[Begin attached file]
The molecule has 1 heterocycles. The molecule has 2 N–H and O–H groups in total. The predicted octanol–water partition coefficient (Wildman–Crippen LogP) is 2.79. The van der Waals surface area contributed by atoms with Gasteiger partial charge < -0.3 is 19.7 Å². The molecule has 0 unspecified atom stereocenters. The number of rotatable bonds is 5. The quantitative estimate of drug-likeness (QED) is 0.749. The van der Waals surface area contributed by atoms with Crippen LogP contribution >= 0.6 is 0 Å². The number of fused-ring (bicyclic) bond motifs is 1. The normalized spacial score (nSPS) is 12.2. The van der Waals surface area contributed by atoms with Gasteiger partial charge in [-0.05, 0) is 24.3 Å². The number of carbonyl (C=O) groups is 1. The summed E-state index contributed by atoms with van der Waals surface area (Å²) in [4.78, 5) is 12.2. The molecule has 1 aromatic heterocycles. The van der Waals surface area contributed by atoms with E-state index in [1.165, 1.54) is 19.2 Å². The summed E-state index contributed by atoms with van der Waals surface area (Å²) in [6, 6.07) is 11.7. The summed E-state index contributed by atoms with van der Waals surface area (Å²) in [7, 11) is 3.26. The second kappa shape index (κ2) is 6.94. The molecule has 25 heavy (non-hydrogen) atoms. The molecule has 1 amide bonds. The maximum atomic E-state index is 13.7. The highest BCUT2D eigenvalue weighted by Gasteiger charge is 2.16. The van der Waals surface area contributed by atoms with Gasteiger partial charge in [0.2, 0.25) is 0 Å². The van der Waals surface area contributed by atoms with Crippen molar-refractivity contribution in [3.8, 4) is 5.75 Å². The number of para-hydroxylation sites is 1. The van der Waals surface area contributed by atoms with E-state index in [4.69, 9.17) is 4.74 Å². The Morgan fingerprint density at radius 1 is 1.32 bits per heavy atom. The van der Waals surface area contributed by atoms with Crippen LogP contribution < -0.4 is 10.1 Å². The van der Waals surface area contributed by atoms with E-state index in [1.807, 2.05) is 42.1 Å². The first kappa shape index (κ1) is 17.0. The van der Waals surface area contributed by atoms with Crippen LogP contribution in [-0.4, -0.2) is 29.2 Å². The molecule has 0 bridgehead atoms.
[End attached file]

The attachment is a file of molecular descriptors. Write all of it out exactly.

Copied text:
The molecule has 1 heterocycles. The molecule has 2 N–H and O–H groups in total. The predicted octanol–water partition coefficient (Wildman–Crippen LogP) is 2.79. The van der Waals surface area contributed by atoms with Gasteiger partial charge < -0.3 is 19.7 Å². The molecule has 0 unspecified atom stereocenters. The number of rotatable bonds is 5. The quantitative estimate of drug-likeness (QED) is 0.749. The van der Waals surface area contributed by atoms with Crippen LogP contribution >= 0.6 is 0 Å². The number of fused-ring (bicyclic) bond motifs is 1. The normalized spacial score (nSPS) is 12.2. The van der Waals surface area contributed by atoms with Gasteiger partial charge in [-0.05, 0) is 24.3 Å². The number of carbonyl (C=O) groups is 1. The summed E-state index contributed by atoms with van der Waals surface area (Å²) in [4.78, 5) is 12.2. The molecule has 1 aromatic heterocycles. The van der Waals surface area contributed by atoms with E-state index in [1.165, 1.54) is 19.2 Å². The summed E-state index contributed by atoms with van der Waals surface area (Å²) in [6, 6.07) is 11.7. The summed E-state index contributed by atoms with van der Waals surface area (Å²) in [7, 11) is 3.26. The second kappa shape index (κ2) is 6.94. The molecule has 25 heavy (non-hydrogen) atoms. The molecule has 1 amide bonds. The maximum atomic E-state index is 13.7. The highest BCUT2D eigenvalue weighted by Gasteiger charge is 2.16. The van der Waals surface area contributed by atoms with Gasteiger partial charge in [0.2, 0.25) is 0 Å². The van der Waals surface area contributed by atoms with Crippen molar-refractivity contribution in [3.8, 4) is 5.75 Å². The number of para-hydroxylation sites is 1. The van der Waals surface area contributed by atoms with E-state index in [4.69, 9.17) is 4.74 Å². The Morgan fingerprint density at radius 1 is 1.32 bits per heavy atom. The van der Waals surface area contributed by atoms with Crippen LogP contribution < -0.4 is 10.1 Å². The van der Waals surface area contributed by atoms with E-state index in [1.807, 2.05) is 42.1 Å². The first kappa shape index (κ1) is 17.0. The van der Waals surface area contributed by atoms with Crippen LogP contribution in [-0.4, -0.2) is 29.2 Å². The molecule has 0 bridgehead atoms.